In a report for the Church Urban Fund, Paul Bickley argues that churches tackle the relational deficit blighting deprived communities.
Nick Spencer to speak on faith in the public sphere at Sherborne Abbey.
European Court judgements send wrong message
15th January 2013
Today’s judgements on religious liberty have sent out the wrong message about the position of religious faith in Britain today, Theos, the religion and society think tank, has said.
Of the four discrimination cases, only one, Nadeia Eweida, was ruled for the Christian in question. The other three – nurse, Shirley Chaplin; marriage counsellor, Gary McFarlane; and registrar Lillian Ladele – all lost.
Although each case has mitigating details, and there was a dissenting judgement in Ladele’s case, the general impression is that the default position is a narrow interpretation of the right to manifest religion.
Elizabeth Oldfield, Director of Theos, said:
"Disputes around freedom of religious belief and manifestation are an inevitable part of living in a free and diverse society. However, it seems as if the courts are erring on the side of limiting rather than accommodating religious freedom.
One does not have to agree with the beliefs of the applicants to support their cases. It should not be beyond the wit of an employer to work with strongly-held religious commitments, rather than dismiss them. However, what we are increasingly seeing is an unwillingness to accommodate them reasonably.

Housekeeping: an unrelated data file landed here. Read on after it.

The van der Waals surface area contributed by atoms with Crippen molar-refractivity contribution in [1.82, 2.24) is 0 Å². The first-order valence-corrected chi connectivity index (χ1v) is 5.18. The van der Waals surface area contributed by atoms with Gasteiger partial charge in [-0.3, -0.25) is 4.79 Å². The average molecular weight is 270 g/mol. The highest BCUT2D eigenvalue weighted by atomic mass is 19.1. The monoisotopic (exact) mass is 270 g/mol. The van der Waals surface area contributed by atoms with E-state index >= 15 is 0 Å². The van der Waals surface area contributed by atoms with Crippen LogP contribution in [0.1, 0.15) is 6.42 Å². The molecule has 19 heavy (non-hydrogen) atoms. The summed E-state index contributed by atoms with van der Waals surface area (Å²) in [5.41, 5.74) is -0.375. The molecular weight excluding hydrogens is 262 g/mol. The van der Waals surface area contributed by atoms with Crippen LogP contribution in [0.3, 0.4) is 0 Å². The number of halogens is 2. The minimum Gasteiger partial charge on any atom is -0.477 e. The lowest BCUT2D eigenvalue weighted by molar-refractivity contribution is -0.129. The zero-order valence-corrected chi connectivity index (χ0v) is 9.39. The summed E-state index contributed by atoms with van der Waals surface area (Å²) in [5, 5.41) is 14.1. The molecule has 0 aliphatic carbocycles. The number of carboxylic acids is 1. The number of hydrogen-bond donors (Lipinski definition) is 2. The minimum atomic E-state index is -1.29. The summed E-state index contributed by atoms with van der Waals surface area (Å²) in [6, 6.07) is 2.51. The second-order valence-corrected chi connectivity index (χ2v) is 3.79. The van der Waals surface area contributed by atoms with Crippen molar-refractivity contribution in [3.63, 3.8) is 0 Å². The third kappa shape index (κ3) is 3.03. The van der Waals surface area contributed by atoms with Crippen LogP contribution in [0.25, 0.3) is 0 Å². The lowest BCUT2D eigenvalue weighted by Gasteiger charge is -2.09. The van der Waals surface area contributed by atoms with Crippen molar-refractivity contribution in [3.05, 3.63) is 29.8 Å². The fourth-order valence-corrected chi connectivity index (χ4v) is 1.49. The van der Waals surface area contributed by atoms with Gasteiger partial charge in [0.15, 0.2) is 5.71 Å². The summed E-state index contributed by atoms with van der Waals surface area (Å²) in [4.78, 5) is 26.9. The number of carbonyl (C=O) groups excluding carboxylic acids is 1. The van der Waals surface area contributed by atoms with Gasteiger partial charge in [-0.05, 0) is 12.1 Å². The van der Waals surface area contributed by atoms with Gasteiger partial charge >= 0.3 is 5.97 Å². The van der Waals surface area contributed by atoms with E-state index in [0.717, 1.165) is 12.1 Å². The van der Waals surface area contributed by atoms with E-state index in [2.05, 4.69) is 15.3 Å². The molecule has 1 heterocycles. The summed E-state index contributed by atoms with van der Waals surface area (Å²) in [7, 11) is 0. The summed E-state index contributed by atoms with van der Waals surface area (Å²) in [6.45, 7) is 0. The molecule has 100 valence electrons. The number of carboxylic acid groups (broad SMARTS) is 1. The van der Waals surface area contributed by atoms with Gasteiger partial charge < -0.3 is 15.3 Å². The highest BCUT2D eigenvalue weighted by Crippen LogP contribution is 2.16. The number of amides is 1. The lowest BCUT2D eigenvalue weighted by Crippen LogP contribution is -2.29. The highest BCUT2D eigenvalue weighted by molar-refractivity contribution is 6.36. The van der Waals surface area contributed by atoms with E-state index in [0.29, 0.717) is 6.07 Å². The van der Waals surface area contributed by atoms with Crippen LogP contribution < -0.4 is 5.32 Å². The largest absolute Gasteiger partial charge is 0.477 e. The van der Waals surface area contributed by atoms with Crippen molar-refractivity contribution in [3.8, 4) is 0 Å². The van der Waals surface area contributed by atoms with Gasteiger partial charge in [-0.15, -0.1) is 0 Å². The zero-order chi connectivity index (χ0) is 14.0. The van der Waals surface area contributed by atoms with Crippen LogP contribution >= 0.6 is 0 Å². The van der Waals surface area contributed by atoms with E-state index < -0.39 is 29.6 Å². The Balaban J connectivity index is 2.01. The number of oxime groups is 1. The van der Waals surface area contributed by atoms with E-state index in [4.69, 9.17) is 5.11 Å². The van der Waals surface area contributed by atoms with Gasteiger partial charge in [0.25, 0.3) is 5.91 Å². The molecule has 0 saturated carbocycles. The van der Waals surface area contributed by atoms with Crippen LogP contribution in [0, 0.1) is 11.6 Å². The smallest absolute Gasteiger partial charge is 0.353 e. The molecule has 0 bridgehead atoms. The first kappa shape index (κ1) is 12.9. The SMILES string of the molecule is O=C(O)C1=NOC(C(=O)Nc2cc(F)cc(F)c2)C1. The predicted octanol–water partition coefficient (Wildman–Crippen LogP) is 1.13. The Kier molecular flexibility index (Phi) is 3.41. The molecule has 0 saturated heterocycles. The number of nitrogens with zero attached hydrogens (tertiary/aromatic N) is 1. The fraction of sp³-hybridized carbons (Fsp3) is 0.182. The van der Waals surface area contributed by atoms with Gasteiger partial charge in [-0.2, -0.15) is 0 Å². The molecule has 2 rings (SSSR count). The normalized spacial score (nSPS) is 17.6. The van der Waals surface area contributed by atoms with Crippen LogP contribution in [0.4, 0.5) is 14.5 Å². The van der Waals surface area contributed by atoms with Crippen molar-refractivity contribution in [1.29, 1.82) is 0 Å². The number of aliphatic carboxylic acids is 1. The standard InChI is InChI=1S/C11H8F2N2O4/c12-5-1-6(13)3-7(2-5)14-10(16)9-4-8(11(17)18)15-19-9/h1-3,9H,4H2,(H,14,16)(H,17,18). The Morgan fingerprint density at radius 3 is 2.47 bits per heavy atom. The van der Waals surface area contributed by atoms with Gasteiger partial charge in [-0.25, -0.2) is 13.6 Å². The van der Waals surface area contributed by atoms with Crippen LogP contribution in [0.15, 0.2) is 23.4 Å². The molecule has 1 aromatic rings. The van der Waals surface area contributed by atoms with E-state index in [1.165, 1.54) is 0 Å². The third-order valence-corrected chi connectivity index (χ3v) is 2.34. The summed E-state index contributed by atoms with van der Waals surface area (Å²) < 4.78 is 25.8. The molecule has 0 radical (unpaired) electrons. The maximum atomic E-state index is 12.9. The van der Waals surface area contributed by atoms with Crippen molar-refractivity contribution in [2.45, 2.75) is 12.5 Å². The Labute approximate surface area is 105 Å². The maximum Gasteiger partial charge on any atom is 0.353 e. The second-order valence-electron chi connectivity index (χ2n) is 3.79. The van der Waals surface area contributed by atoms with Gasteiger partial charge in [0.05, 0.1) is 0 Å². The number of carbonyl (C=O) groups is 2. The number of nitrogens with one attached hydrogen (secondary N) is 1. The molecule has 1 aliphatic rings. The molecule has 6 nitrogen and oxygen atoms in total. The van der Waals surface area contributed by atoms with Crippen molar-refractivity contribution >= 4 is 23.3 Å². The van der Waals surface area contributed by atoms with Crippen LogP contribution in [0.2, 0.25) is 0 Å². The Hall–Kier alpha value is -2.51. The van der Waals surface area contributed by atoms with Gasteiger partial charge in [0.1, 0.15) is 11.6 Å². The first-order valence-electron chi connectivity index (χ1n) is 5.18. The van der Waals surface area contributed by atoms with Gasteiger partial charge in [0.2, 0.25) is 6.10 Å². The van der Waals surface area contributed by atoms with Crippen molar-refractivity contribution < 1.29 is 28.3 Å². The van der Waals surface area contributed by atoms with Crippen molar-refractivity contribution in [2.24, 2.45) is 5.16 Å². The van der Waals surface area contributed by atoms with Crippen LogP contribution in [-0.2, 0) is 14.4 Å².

These individual cases are complex, but the judgements matter because they will influence a larger conversation about the place of Christianity in the UK. Religious freedom has historically been foundational in Britain, going back in some ways more than 300 years. It the basis on which other freedoms, such as speech and conscience, were slowly built. Although it is often uncomfortable, it is a well-spring for democratic health. The more we chip away at the right to live and act according to our deepest commitments, the more we chip away at the foundation of all our freedoms.”
1. Theos is a religion and society think tank which offers research and commentary on issues of faith and belief. It was launched in November 2006 with the support of the then Archbishops of Canterbury and Westminster.
2. Sixteen legal experts discuss the issues behind these cases in the Theos publication Religion and Law. Click here to read.
3. The issue of religious freedom will be debated at a parliamentary event on 6th February in the Theos debate Courts and Conscience. Click here for more details.
4. Contact details: Press enquiries should be directed to the Theos Press Office
77 Great Peter Street, London SW1P 2EZ
T: 0207 828 7777
M: 07914 723 839 or 07875 343 554